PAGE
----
The next generation of fashion is finding a home for Labor Day weekend in the Hamptons, and its name is Tahari. Jeremey Tahari—the teenage son of renowned designer Elie Tahari—and partners Jack Teitelbaum and Jack August are hosting the East End launch of their funky streetwear clothing collection, Anti, at the Elie Tahari boutique in East Hampton.
When it comes to fashion choices, Jeremey believes “you need to be a little bit different, be a little loud,” and that seems to apply to not just the look but the way the label has been brought to the public. Anti was launched several weeks ago on social media, and the clothing was displayed in Manhattan at the Elie Tahari boutique on 5th Avenue.
To create buzz around their line, the Anti team has relied on Instagram influencers primping and posing in the outfits. Anti’s celebrity fans include Bloody Osiris, Travis Scott’s stylist, rappers Smokepurpp and Nessly, and sneakerhead Benjamin Kickz. As Anti heads for its Hamptons debut, Jeremey (cofounder/CEO and a high school senior at Clifton College in England), Teitelbaum (COO and a sophomore at George Washington University) and August (Chief Marketing Officer and creative director and a sophomore at New York University) are excited to share a vision that is very personal and collaborative.
“We see items we love, and put them up on foam boards,” Jeremey says of the creative process with his team. “We get inspired by ribbing, fabric or color. We pull different ideas together and start to see each collection has consistencies and themes. From themes come ideas.”
The designers strive to offer versatile, on-trend pieces that are comfortable for everyday wear. The line is designed for men, but the styles are gender neutral, and the pockets, belt loops and buttons are thoughtfully placed so that the tailoring is flattering on everyone.
“I like to call it business casual streetwear at an affordable luxury price point,” Jeremey says of the clothing, whose prices range from $108 for a printed tee to $398 for a cashmere sweater.
The premiere collection consists of 10 key pieces, including a pair of relaxed fit, black stretch jeans with a bold purple contrast stitching; slimline black tuxedo pants with white appliqué lace flowers down the legs; a black and white cashmere intarsia sweater with the men’s and women’s restroom icons; and sumptuous black stretch velvet cargo pants with a leopard print stripe down the side with magnet closures on the pockets. Tee shirts and French terry hoodies have also been popular items in the collection. The printed tees and hoodies broadcast messages that include the label’s name, such as “Anti Tax Evasion” and “Examined by: Anti Customs and Border Protection.”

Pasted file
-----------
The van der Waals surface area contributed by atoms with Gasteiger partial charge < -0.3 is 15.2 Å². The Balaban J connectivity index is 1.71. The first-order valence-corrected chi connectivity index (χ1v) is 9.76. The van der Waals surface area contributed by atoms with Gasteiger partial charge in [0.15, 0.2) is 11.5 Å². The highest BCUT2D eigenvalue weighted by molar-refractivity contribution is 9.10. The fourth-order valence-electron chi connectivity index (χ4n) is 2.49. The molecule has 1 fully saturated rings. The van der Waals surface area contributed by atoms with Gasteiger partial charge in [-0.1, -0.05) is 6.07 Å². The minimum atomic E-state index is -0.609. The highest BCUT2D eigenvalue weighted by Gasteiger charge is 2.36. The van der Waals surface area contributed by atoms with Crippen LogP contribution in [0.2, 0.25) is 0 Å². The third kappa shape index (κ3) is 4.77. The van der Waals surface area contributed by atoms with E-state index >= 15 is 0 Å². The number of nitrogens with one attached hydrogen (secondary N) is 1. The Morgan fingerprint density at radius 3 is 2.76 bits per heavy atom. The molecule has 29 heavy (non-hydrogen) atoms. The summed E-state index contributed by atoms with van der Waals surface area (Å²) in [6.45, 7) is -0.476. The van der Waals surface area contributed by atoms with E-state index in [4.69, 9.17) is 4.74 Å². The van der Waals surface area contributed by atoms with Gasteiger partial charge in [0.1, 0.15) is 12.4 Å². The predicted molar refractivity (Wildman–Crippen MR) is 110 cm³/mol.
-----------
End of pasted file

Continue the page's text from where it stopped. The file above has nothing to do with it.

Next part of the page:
Jeremey uses three words to describe the collection: durable, functional and strong. The clothes work for lounging around the house in sneakers, but with a change of accessories the wearer can dash from couch to club. Many of the items in this summer collection are loose-fitting and prioritize comfort, but Jeremey envisions future collections with more tailored silhouettes. The team is currently developing and testing out samples for a puffer jacket for fall.
Given his lineage, Jeremey became acquainted with the fashion industry from a young age by spending time in the Tahari stores and watching how his father catered to his clientele. But Jeremey says he wants to distinguish himself creatively—and he doesn’t always agree with what his famous father says.
“I’ve always been into fashion,” Jeremey says. “But I thought I should align my collection with what I knew better. The thing I admire about my father most is that he came to this country with $100 in his pocket, and he figured it out. That’s why I always considered him a superhero. When I started my line, the production part went smoother with his help. As far as design goes, and what I wanted to do with the brand, I speak to him as little as possible. This is my brand with my two partners. We design what we want to wear. You’d see a little bit of each of us in
Jeremey admits that his father was openly skeptical that the Anti flower tuxedo trousers could work for masculine and feminine body types. “When my girlfriend and I came out wearing the same pants, he couldn’t believe it,” Jeremey recounts. “He said, ‘Jeremey, they look good!’”
The Anti pop-up is open Sunday, September 1 from 10 a.m.–7 p.m. at the Elie Tahari store, 1 Main Street, East Hampton. For more information about the collection, visit anti-eshop.com.